By Darren Smith, Weekend Contributor
After a high school senior chose to deviate from a pre-approved speech at an event and instead discussed allegations of bullying and assault at the school, administrators provided a learning opportunity of what bullying is really about–banning the student from his graduation walk.
While the school could have simply let the matter go, it instead managed to enshrine itself in an avoidable controversy simply because it could not see beyond the administration’s collective egos and will suffer the resultant benefits of its actions: National embarrassment.
KOIN newscast reported two days ago of a senior at Vancouver, WA’s Heritage High School chose to disregard an “approved” written speech before the student body and instead took it upon himself to announce what he believed to be the failure of the school to address allegations of sexual assault, harassment, and bullying among students. He encouraged lower classmates to bring these injustices to the forefront and to work toward a safer academic environment in the coming years. Such a transgression drew the ire of the school’s administration which led to the decision to bar him from the graduation walk as a form of punishment.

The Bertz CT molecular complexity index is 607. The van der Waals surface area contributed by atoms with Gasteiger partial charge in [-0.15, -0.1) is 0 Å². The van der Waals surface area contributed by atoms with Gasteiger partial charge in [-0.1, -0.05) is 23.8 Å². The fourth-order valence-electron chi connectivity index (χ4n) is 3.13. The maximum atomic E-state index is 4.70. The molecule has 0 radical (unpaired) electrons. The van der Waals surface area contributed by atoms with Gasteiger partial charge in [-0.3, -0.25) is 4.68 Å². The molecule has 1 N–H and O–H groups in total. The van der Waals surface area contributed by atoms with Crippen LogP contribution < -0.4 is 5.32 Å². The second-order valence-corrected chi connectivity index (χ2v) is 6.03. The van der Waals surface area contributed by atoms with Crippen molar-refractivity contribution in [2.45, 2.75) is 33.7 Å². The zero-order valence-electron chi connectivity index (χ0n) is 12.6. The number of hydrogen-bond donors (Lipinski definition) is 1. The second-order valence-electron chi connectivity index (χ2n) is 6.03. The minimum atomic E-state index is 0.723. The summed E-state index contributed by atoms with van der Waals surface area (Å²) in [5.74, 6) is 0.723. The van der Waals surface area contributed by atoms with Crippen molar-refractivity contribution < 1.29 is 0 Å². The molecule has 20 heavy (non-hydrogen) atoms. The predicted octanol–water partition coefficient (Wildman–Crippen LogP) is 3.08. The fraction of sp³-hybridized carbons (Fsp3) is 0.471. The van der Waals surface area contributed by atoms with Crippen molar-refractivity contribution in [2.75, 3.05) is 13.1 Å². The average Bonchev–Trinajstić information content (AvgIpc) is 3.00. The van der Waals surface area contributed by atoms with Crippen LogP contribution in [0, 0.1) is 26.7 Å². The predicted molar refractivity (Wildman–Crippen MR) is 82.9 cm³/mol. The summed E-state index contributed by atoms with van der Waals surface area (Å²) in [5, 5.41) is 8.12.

Excerpts from the graduation speech included:
“Through the years of high school, you will realize you can only count on yourself,” he says. “You will get made fun of. You will walk through these halls and get called ‘stupid,’ ‘ugly,’ an ‘idiot,’ a ‘piece of crap’ and so many, many more insults…To you underclassmen who have to endure the things the school throws at you for 2 or 3 more years, a school where the administration closes their eyes to everything that happens in the school; the sexual assault, the bullying, the depression, the outcasts — and they do nothing to fix it. They just cast it aside like it’s nothing, or if they do take notice they take the side of the accused and not the victim. And I feel sorry for you.”
It should be recognized that this graduation speech was made by a student for the students, in their own language and for their benefit. That is the purpose of a graduation speech, not the purview of school administration who take it upon themselves to dictate content for which they alone approve. Judging from the resounding cheers by the student body, I would say the speech garnered much acclaim and identification.